Chow and Lin – AKA Stefen Chow and Lin Huiyi – is a married couple whose collaborative practice lies in the “methodology of statistical, mathematical and computational techniques to address global issues”. The duo’s work involves probing into “big data” such as satellite imagery that reduces individuals and societies into data points. Stefen and Huiyi’s aim is to draw attention to social issues through problematising multiple issues in society. Speaking to It’s Nice That about their latest project Homeless, the artists explore the inequality of the most privileged sociopolitical environments, and the least, through a large-scale photographic installation.
The project presents “visual indicators of private and transnational economies alongside forced mobilities of communities under siege”. For instance, satellite images of Mark Zuckerberg’s, residential Californian surroundings are contrasted with refugee routes from Myanmar to Bangladesh. The aerial views comment on the “abstract notions of geopolitics” on a global scale. Geographical surroundings are downsized immensely which creates a totally different viewing perspective on our external landscapes and our impact on the world. Essentially, the series unpacks “the complexity of scaling first-generation wealth vis-à-vis with the refugee crises.” With visual references to Google Earth, Homeless inquires into our understanding of an ephemeral moment captured in time, while simultaneously questioning the tools that open-access knowledge can offer.
“As political boundaries shift concurrently to daily life, Homeless suggests the vagaries of social security, and the platforms that monitor and dictate them”, assert the married couple. Homeless is just one project from the creative duo’s large repertoire of work that concerns itself with “tipping point issues on a global level.” Their work revolves around everyday topics that consciously and subconsciously affect all of us. This includes topics of inequality, consumption, pollution and power dynamics; which all play into the couple’s politically-engaged work.
Stefen and Huiyi capture these themes with the use of Google Earth which has acted as a social catalyst for political change in the world. Although the programme was developed for the use of majority country civilians as an advancement to the human experience, in 2010, the technology was alternatively used in Bahrain as a reactionary tool for social change. The people of Bahrain started distributing documents amongst each other showing satellite imagery of the homes of the country’s elite. The images “compared how their swimming pools could potentially house thousands, when people within the country can hardly afford housing”. Resultantly, anger in Bahrain helped spark the Arab Spring movement that eventually toppled four governments with civilian unrest breaking out across nine countries in the Arab world. Along with the death of approximately half a million people, this case study evidently “shows how access to information, or the lack of, is often the line between people with power and without.”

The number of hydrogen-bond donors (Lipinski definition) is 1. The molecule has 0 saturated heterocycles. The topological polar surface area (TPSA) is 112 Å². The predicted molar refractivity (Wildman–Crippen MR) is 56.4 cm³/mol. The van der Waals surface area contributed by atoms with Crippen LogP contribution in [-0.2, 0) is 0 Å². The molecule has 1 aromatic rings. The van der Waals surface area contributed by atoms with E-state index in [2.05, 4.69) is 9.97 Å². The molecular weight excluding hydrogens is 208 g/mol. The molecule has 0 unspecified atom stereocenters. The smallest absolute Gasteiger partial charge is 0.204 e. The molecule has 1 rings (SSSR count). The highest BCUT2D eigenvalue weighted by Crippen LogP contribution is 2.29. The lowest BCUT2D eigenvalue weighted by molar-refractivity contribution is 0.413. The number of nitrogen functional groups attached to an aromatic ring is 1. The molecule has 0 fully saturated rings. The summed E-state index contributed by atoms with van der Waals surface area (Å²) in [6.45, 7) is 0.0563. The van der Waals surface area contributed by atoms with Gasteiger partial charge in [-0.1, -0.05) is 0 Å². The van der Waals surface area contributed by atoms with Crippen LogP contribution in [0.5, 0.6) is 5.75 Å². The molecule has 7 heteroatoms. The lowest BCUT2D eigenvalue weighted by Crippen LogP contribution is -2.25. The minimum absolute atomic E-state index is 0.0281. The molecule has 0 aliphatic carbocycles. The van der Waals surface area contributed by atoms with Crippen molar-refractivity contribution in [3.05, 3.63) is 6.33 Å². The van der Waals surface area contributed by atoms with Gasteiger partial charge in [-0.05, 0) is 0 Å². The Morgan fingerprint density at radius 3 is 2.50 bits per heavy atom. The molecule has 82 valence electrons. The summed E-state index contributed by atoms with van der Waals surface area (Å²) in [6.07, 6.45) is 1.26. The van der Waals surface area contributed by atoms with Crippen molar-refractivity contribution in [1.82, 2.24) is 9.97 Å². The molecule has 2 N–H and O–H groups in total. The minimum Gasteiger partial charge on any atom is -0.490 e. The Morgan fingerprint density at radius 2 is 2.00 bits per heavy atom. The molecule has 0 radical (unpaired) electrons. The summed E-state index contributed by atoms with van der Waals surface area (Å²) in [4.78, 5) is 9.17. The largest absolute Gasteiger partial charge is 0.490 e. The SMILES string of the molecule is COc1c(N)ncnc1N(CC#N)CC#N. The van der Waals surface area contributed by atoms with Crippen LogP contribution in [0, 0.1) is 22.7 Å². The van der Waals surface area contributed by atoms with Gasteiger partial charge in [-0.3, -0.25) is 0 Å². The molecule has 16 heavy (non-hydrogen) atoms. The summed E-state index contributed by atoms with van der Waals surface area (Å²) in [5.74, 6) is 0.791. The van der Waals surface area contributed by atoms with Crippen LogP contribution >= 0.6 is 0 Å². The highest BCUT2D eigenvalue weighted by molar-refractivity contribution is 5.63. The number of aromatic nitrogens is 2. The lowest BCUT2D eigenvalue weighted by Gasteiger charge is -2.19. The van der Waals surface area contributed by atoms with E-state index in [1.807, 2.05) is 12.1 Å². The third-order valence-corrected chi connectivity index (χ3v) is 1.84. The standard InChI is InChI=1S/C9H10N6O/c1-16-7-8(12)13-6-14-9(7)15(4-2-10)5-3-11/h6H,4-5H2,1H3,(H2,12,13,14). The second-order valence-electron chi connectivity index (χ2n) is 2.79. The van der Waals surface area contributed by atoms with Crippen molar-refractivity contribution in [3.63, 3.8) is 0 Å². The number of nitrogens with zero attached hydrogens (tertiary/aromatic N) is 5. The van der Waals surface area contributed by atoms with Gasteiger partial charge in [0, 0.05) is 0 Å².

In a similar spirit, Homeless records this polar opposition of wealth in the highly disparate world we live in today. While thoroughly researching the project and speaking to big data experts along with economists and human rights experts, Stefen and Huiyi came across a statistic published by Oxfam that reveals that the top 38 richest people today, are worth the same as the bottom half of the world’s population – 3.73 billion people.
Consequently, Stefen and Huiyi deduced the top 38 richest people’s whereabouts using information gained from the Forbes’ Fortune list and mapped out their homes and neighbourhoods using Google Earth. To highlight the contrast, the creative pair then mapped out the least fortunate. “Not only do [these people] have little monetary worth to their name, they are also forced out of their homes, only to enter foreign countries that refuse to recognise their status and are kept in limbo.” Refugees make up 75 million people today, an all-time high figure. Their routes are made on foot, whether that be across desserts or the sea. The artists document such routes where, on average, 14 refugees died per day trying to cross the Mediterranean in 2016.
The satellite images of the natural terrains are deceivingly beautiful. The mountainous ridges and ripples in the ocean show the enormity of the vast landscapes that refugees cross on foot. Contrasted against the tidy, urban topography of the Western elect, Homeless accentuates the disparity of wealth and the vast inequalities that are often enforced by human limitation. Chow and Lin’s solo exhibition is currently showing at Singapore’s NUS Museum until late April 2019.
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